I only read this by chance because I picked it up second-hand at a church booksale on a birthday visit to The (incomparable and wonderful) Wivenhoe Bookshop. (The church which is almost opposite the bookshop and its booksale were an unexpected bonus.) I had vague memories of seeing the film of this book as a child and remembered little but a faint awareness of dimly understood sexual tension and one character throwing champagne all over someone else. I was hopeful about reading the book but was delighted when I actually did.
In the nineteen fifties, a virtually single mother of five children (husband usually absent in Tibet studying the local botany, though clearly not that absent if he managed to father five kids) decides to take her spoilt brats to see the war graves of the Champagne region of France during the summer holidays so that they can witness what others have sacrificed. However, she ends up in hospital laid low by an infected horse-fly bite and the children are reluctantly allowed to stay at their hotel, Les Oeillets, unsupervised. The eldest girl, Joss, aged sixteen and on the brink of womanhood, is also confined to her room for some time with a stress-related affliction, so the younger ones, including the narrator, thirteen-year-old Cecil, are left to roam freely in the Eden-like orchard and surroundings of the hotel. Mlle Zizi and her hotel manager Madame Corbet are not keen to accept unchaperoned children, but they are persuaded by the enigmatic Eliot, an Englishman, seemingly Mlle Zizi's boyfriend, who takes the children under his wing.
The dull greyness of England, home and school as impoverished dependents of stolid but bossy Uncle William are contrasted with the summer heat of the green-gold orchards and river near Les Oeillets. The unleashed children make friends with the hotel staff, including the roguish, slovenly, exploited Paul, and become aware of new, sophisticated and exciting ways of life.
But this lotos-eating idyll is not all it seems and the charming and cosmopolitan Eliot is alternately warm and friendly to the children, then disconcertingly cold and distant. The first part of the book ranges back and forth in time and retrospective observations by Cecil, Joss and the prosaic but sharp Uncle William signpost a darker underlying truth which eventually has tragic consequences.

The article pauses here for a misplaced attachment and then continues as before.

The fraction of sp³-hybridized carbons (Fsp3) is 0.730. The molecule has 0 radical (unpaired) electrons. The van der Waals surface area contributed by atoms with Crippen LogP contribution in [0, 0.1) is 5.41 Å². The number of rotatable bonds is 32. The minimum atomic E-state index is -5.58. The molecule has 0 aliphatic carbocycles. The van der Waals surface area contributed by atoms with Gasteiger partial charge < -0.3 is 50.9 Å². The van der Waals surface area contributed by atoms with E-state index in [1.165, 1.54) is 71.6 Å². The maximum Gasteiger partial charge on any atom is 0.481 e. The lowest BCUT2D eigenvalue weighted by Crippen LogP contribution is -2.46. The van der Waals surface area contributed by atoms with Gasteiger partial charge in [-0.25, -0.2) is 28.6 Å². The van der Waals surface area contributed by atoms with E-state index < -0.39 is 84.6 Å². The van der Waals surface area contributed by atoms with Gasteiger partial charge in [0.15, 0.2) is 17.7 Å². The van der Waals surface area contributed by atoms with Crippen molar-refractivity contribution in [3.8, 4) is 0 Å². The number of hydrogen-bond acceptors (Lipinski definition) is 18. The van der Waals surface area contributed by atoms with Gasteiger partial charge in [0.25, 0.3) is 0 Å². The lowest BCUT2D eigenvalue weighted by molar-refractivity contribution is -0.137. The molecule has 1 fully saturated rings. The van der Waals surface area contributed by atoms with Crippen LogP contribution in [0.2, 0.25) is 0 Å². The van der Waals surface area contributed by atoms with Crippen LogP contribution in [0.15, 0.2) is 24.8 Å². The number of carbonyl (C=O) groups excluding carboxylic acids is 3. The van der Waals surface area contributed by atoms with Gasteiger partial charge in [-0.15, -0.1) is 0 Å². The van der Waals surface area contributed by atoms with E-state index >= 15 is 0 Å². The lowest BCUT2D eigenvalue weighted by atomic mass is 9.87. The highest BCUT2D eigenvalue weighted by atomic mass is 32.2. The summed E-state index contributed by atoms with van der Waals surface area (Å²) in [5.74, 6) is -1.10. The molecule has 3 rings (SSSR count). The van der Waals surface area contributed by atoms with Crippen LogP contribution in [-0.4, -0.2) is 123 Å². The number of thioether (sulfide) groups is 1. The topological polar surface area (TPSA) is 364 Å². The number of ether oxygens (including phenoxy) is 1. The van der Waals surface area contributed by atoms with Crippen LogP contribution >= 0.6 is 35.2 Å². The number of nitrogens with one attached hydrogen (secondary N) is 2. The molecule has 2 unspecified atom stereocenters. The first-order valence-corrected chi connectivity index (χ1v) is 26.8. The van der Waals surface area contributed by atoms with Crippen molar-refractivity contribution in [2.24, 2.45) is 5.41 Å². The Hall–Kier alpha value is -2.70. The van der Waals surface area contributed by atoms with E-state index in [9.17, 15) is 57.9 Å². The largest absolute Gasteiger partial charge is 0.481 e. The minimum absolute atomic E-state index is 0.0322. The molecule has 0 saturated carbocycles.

Eliot takes on the role of the children's protector 'as camouflage' : 'The children will give me a reason for being here,' he tells Mlle Zizi. And Uncle William (later) questions Eliot's choice of car, a blue and silver Rolls: 'Why choose one that stood out? Unless he wanted to stand out.'
When, after nearly two weeks, Joss eventually emerges from her room like a butterfly from a chrysalis, it becomes clear to everyone, and especially Mlle Zizi and Eliot, that Joss is not one of the children after all but a lovely nubile young woman who makes Mlle Zizi appear ageing and artificial. Eliot's interest in the family now has an added strand which creates a complicated tangle of attraction, jealousy and frustrated desire between the main characters.
Ambiguity pervades the book. Is Eliot good or bad? the children wonder. He's good fun and kind but he uses and manipulates them and Mlle Zizi shamelessly. However, he too is misled into thinking that the children will shield him, forgetting that they are also nosey and sharp-eyed, and in the end they are his undoing.
There is further ambiguity about who is a child and who is a grown-up. Mrs Grey, the children's mother is described as being like a child and she signally fails to fulfil her role as a parent. In her school uniform at the beginning of the novel, Joss appears to be a child, but later, to Mlle Zizi's dismay, she is a self-aware adult, learning to manipulate her new status with devastating consequences. Eliot appears paternal but is not. Both Cecil and Joss are at the in-between stage and they think that as they grow older they will lose their childish faults, such as gluttony for greengages, but they find that yet more failings arrive with adulthood.
The Greengage Summer is a blissful escapist read and although the subplot about Eliot's secret activities is a little bit Enid Blytonish, the child/adult relationships and underlying sexual tensions are brilliantly observed. Cecil is a wonderful narrator, herself growing up during the action of the novel and finding out just how complicated life and grown-ups can be.
I also owe thanks to this book on a practical level because it taught me the French word for greengages (Reine Claudes) and on holiday in France last summer, I found piles of green-gold greengages on sale in markets, often just brought from ordinary people's gardens. I'd always thought greeengages a rather sour green plum, but French greengages are just as Rumer Godden describes them:
'The greengages had a pale-blue bloom, especially in the shade, but in the sun the flesh showed amber through the clear-green skin; if it were cracked the juice was doubly warm and sweet.'
It must be something to do with France ... . See also Mrs B's post about this lovely book at the Literary Stew.